Aren't there some shortcuts to fitness? [00:42:52]
What about cryotherapy? [00:51:14]
What is the benefit of the sauna? [00:53:32]
What are peptides that Brock was using? [00:59:37]
Host Brad Kearns welcomes Tom Hughes of Tri Mechanics in Great Britain. Tom is an expert in skill development and technique for endurance sports, and discusses the benefits of using barefoot/minimalist shoes to refine good running technique. Interestingly, wearing comfortable, cushiony shoes causes more actual impact trauma to your joints (you just can’t feel it), more instability with your balance, and a loss of explosive propulsive force. Tom makes a food analogy about shoes called the “Chocolate Brownie Theory.” Yes, the brownie tastes great at first, but has adverse long-term consequences.
Tom also echoes Katy Bowman’s Movement Nutrition work in discussing the importance of building good “movement habits.” Brad talks about how he makes housework a killer full body workout. Mopping on all fours makes for a sliding plank session. Any time a stair ascent is called for in everyday home living, why not make a commitment to sprint them, every time! Kelly Starrett of MobilityWOD.com argues that endurance athletes should spend 15 minutes of every workout hour doing mobility/flexibility. Add this all up and it’s a mind blower for endurance athletes with ‘one track minds.’
The conversation extends into other interesting areas, including how Tom improved his testosterone readings by honoring the concept of a circadian digestive clock promoted by Dr. Satchin Panda. Tom started making a nutritious smoothie in the morning, which he believed helped kick start his digestive system and get energized for a productive day, and also lower his stress hormone production that might have occurred during his morning hours in a fasted state. The show also covers concerns about overtraining and compromised recovery, advancing the idea Brad discussed on his recent show with Joel Jamieson about recovery debt and the importance of actually devoting time and energy to recovery instead of just taking it for granted.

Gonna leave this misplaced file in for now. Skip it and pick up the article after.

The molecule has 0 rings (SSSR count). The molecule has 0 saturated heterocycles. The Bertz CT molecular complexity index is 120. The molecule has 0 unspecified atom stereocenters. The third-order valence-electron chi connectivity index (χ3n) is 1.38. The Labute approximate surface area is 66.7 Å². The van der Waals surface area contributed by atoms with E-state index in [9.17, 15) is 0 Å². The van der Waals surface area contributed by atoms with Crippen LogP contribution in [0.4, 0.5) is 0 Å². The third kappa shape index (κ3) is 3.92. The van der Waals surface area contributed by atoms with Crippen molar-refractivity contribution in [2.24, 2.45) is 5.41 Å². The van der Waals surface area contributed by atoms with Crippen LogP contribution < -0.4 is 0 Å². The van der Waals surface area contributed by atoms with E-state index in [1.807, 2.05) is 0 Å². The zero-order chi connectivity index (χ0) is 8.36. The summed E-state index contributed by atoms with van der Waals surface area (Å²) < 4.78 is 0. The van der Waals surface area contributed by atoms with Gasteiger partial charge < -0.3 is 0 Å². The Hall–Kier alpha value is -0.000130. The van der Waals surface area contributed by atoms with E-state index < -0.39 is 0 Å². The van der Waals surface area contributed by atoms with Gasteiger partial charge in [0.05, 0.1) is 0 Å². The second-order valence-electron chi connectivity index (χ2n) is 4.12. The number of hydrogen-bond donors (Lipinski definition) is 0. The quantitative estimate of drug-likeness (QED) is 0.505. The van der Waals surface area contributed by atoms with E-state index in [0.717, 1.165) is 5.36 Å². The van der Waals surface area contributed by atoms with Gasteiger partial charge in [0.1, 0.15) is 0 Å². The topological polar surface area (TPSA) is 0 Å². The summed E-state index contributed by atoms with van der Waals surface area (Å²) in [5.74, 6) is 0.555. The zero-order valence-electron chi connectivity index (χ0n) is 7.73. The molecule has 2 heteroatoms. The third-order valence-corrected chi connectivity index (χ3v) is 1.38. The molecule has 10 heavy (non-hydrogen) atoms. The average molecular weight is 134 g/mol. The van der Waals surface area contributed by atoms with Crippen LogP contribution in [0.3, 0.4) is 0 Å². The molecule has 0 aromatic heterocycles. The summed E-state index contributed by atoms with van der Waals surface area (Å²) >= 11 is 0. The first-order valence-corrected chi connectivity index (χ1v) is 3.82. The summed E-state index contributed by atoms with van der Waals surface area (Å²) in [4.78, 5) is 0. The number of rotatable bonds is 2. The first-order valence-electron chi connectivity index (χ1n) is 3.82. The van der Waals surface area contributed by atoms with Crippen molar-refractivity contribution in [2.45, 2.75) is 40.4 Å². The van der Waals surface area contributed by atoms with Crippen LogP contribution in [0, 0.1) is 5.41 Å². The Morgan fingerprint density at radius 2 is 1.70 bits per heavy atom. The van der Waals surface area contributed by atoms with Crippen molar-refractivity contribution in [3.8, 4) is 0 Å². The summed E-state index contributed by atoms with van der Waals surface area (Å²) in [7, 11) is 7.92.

Why is a runner's technique so important? [00:00:57]
How does swimming technique make a difference? [00:06:53]
What is wrong about the comfortable shoes we are used to? [00:11:48]
If a runner switches to the minimalist shoes or barefoot, isn't he going to have some pain while adjusting? [00:20:43]
How does one progress into this new running style? [00:22:33]
How does one pick a good shoe? [00:27:33]
How does he work with clients to improve technique? [00:30:50]
What kind of drills does one need to do to improve balance? [00:34:10]
What are some ways to keep in shape that one can work into the busy day? [00:41:21]
Fitness is multifaceted. Even some athletes are not in the shape they think they are. [00:46:57]
What is digestive circadian rhythm? How does when you eat have an effect? [00:51:52]
Some time being very lean is not the ideal. [01:04:23]
Hosts Brad Kearns and Dr. Linsday Taylor get deep into the psyche of the endurance athlete and address some of the common challenges. For happiness and well-being, it's critical to behave in a manner congruent with your stated goals. When you are overtraining and dragging you and your ego thru ill-advised workouts, you depart from high minded ideals and are succumbing to rat race mentality where, as bestselling author Brené Brown says, "fatigue is a badge of honor in modern culture, and self-worth is determined by productivity". Or as frequent podcast guest Andrew MacNaughton comments, "Endurance athletes are most content when they train themselves to exhaustion." Hmm, ring a bell? There is a better way! Hang with the Primal Endurance podcast and enroll in the Mastery Course to get the guidance and expert insights you need to succeed with endurance goals without compromising your health.
View full video:
Brad and Lindsay discuss aerobic emphasis training and the carbohydrate intake problem. [00:00:16]
How can it be possible that going slower can make you go faster? [00:03:35]
What about the bursts of high speed? [00:06:53]
Are you not satisfied until you are exhausted? [00:13:16]
How important is the recovery phase? [00:16:41]
What is your desire to train? Are you taking care of your body? [00:18:47]
What happens when your focus is improving your technique rather than the speed? [00:26:28]
Why is it so tough? Why do we feel inferior if we are not pushing it? [00:28:02]
Are you a person who can tolerate uncertainty? [00:32:06]
Learn how to trust in your own ability to understand your needs. [00:34:41]
Understand why you are doing this. [00:35:02]